What To Do If You Believe You Are Being Treated Unfairly
If you believe you are being treated unfairly by someone and don’t know how to handle the discomfort then your own response to the situation will likely be destructive. You might silently stew, letting your resentment and hostility and stress build up within you, in which case your destructiveness will be pointed directly towards your own psyche. You might unconsciously decide to take it out on those you care about, especially when the true offending party is an authority figure with whom open confrontation feels untenable, in which case your destructiveness will be directed towards the psyche and mental health of those you supposedly love. Or you might seek to get even against whoever is treating you unfairly, in which case you end up no better than that person.
These are the usual responses to the sense of injustice cued off by being treated unfairly. Why don’t more of us openly stand up for ourselves in a firm but non-hostile, non-destructive way when we feel our emotional or psychological or physical rights are being trampled upon? Probably because we faced severe consequences in the past when we tried that approach since we were standing up to someone who represented irrational authority, someone who liked the power imbalance just the way it was, who used that power imbalance to first treat us unfairly and later punish us when we tried to stand up for ourselves.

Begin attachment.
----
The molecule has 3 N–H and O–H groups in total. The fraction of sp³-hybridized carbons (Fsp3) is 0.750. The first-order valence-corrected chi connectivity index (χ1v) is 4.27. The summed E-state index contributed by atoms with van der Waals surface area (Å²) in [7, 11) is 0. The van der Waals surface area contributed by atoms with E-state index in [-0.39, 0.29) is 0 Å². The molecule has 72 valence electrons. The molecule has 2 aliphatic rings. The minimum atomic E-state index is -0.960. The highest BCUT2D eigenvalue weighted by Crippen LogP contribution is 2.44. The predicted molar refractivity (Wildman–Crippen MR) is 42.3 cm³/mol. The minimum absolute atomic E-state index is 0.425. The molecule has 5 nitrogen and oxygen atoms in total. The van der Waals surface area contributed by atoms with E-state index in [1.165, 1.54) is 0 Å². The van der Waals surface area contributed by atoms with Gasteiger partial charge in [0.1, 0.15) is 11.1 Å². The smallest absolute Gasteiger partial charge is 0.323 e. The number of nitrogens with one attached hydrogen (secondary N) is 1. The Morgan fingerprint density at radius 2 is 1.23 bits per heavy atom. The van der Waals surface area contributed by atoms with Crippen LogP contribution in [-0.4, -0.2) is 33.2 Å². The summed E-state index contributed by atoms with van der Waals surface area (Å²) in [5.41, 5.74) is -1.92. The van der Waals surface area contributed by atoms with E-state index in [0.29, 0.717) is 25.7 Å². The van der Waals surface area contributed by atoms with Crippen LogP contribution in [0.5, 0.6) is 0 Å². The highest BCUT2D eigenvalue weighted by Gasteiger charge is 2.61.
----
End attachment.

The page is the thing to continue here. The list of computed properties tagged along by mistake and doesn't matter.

That’s the psychological key to understanding why many adults continue to resort to destructive psychological defense mechanisms like holding it all in or repressing it or transferring it to the wrong people or secretly working to undermine or even destroy the person they believe is to blame for their distress. When conflict arises they still feel like the defenseless kids they used to be, helpless in a world perceived as hostile. And they still secretly believe that outright confrontation will lead to bad unwanted consequences since it always did.
When you believe you are being treated unfairly as an adult it’s probably an authority figure treating you that way, a boss for example. This authority figure might represent rational authority and might represent irrational authority, but to you they represent irrational authority because all of your important past confrontations with authority figures were with irrational authority not rational authority, they were with abusive people who used the unfair power imbalance to their advantage, who subtly or brutally crushed any and all displays of resistance.
Finding more constructive ways to deal with the psychic conflict cued off by that sense of injustice starts with you analyzing your own psychology and realizing that you’re an adult now with many more means at your disposal to effectively handle the power imbalance when dealing with an authority figure. You just might be able to take the risk of being open and clear and direct with the offending party about what it is you don’t like and why. And then you don’t become a villain yourself, you represent fairness and justice instead. You don’t keep all that psychic discomfort bottled up, nor do you force the wrong people to take it on.